Twitter is famous for its use of Ruby on Rails, but as it has scaled the service up it has migrated some of its code to other technologies. The company began by migrating its back-end message queue to Scala (which runs on the Java Virtual Machine), continued by rebuilding its back-end search in Java and most recently replaced its search front-end with a Java server.

InfoQ is running an interview with Twitter engineer Evan Weaver who explains more about the shift.

Here are a few interesting points:

  • The first class languages at Twitter are JavaScript, Ruby, Scala and Java. Soemtimes C is used as well.
  • The usage of Ruby is shrinking at Twitter as JavaScript takes over the front-end and JVM-based languages take over the back-end.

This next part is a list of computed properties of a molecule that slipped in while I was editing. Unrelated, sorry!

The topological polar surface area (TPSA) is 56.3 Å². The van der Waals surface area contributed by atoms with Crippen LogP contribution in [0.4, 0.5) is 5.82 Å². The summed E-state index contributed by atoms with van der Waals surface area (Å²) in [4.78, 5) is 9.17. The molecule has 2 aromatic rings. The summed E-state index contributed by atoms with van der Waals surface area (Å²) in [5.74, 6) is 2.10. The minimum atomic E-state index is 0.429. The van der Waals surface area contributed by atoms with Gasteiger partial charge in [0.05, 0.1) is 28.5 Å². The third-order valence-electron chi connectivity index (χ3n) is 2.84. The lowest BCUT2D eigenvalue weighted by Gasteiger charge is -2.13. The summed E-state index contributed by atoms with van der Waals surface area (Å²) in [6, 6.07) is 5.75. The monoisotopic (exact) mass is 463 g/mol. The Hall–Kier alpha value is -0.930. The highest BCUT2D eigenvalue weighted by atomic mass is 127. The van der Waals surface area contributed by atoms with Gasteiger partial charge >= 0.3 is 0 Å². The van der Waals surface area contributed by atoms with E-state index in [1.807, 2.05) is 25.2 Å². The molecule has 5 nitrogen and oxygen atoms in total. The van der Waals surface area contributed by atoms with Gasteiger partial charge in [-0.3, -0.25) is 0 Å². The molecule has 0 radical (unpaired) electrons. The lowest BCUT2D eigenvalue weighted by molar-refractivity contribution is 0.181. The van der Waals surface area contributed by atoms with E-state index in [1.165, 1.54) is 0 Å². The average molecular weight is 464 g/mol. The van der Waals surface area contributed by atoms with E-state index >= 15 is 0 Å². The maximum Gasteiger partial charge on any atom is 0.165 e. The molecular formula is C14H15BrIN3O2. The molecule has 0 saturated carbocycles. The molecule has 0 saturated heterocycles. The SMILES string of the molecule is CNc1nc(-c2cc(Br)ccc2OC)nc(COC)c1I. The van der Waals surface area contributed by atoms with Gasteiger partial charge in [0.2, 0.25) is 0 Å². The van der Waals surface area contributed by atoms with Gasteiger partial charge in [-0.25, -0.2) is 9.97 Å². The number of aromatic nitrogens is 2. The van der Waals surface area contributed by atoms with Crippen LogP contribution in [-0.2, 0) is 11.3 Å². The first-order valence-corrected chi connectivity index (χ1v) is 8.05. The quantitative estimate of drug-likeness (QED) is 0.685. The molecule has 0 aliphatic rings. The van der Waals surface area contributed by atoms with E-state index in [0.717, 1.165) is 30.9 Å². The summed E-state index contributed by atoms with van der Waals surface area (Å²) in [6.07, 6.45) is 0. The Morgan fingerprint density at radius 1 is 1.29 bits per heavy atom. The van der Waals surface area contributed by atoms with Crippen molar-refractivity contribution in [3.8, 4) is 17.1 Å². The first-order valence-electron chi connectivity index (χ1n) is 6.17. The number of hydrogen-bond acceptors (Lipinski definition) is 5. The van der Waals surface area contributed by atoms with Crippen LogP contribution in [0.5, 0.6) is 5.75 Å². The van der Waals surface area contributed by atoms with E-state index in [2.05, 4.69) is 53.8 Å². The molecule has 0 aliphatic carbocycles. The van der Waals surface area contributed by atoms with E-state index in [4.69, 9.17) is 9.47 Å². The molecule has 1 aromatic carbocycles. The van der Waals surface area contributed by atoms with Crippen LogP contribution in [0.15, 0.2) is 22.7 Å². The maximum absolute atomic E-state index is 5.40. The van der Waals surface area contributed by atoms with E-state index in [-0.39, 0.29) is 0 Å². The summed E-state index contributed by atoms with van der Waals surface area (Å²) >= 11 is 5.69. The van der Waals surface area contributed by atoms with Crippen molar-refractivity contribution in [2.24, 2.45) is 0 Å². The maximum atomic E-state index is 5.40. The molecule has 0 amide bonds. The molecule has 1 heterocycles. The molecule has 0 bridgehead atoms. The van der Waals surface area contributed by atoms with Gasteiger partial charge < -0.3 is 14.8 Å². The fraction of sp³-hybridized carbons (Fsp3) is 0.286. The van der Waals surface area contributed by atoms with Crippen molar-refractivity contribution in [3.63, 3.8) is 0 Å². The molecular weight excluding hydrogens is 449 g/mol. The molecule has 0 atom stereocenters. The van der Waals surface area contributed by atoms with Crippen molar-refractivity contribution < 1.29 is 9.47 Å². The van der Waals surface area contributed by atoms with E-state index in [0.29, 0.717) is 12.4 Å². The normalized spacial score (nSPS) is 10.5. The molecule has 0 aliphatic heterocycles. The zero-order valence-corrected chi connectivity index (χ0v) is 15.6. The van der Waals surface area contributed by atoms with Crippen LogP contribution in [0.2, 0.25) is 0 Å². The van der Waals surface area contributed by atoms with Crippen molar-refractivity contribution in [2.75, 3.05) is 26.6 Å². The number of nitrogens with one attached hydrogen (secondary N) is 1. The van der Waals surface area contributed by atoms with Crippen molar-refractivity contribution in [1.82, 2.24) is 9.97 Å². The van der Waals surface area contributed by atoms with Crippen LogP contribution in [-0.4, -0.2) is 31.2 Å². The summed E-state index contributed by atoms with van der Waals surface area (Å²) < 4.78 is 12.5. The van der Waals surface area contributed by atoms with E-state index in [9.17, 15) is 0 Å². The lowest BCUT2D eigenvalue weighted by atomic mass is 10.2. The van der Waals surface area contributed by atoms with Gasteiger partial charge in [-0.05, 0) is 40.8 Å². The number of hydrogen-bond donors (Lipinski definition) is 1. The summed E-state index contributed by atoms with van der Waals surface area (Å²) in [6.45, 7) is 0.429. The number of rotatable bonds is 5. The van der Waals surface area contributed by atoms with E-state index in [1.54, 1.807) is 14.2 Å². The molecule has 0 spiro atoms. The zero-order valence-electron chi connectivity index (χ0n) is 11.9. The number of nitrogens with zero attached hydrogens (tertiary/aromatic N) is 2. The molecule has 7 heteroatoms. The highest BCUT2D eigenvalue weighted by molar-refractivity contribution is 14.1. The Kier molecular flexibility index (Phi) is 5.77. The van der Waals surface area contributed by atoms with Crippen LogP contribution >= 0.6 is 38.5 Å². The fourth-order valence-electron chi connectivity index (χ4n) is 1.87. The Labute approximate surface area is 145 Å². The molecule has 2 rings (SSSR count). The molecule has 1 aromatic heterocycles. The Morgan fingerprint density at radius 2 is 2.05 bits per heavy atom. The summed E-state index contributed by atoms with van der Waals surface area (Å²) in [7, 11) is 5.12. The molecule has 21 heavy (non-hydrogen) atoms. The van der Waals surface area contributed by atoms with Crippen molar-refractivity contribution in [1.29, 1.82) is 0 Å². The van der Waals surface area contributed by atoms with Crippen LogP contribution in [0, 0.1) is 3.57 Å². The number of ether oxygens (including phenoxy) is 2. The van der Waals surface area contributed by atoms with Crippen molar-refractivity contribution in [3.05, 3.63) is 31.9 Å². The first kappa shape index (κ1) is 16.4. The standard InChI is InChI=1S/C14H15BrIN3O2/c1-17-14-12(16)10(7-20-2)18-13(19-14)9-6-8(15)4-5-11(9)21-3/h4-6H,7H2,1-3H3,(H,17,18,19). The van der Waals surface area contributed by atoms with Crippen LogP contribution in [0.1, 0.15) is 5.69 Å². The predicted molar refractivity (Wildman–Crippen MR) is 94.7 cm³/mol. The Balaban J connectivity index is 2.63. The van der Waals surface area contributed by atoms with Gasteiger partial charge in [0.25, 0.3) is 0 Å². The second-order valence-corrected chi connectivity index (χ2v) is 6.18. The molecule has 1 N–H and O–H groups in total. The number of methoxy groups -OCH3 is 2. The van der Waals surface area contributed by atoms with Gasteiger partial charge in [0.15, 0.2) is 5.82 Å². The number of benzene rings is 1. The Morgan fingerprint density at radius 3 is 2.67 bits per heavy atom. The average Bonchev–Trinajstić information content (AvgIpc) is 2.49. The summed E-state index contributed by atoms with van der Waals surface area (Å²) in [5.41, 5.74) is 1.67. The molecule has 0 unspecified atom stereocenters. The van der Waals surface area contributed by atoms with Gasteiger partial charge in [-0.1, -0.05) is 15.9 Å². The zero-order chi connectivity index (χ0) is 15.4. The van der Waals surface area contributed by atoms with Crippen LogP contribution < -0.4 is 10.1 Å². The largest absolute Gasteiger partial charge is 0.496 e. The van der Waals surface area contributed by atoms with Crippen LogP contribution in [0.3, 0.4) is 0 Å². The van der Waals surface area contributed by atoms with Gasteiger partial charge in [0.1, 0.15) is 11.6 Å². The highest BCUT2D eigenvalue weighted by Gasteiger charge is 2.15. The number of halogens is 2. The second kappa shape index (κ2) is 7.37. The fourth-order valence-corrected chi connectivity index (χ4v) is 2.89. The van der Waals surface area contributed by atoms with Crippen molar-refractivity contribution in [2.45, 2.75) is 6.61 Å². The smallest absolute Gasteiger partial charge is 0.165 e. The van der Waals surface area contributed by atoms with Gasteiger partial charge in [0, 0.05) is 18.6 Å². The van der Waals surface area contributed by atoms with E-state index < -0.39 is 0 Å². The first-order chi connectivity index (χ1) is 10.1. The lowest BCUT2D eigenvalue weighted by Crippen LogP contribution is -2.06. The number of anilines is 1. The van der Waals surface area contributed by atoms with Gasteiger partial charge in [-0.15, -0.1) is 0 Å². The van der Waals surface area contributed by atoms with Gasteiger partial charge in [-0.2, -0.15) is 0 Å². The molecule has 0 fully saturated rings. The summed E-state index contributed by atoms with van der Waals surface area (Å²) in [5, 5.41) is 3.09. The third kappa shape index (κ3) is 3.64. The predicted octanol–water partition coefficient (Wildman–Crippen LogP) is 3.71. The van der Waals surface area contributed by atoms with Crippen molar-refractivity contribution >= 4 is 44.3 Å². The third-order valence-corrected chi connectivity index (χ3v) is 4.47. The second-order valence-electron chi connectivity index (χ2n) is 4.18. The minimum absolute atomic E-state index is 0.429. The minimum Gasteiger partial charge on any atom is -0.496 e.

• In general, developers at Twitter from a Ruby background prefer Scala, and those with a C/C++ background prefer Java.
  • The search team uses Lucene and is experienced in Java. Java is more convenient for them than Scala or Ruby.
  • Twitter uses a library called Finagle for building asynchronous RPC servers and clients in Java, Scala or any JVM langauge.
  • The move to Scala and Java at Twitter is driven more by a need for encapsulation than for performance and scalability and much of the existing Ruby code is quite workable for the time being.
  • Static typing has been a productivity boon as Twitter search has moved towards a service oriented architecture.

The interview also goes into more specific technical reasons for preferring Scala to Rails, such as better vertical integration. Weaver also talks about Twitter’s overall architecture, which was described in the talk we covered here.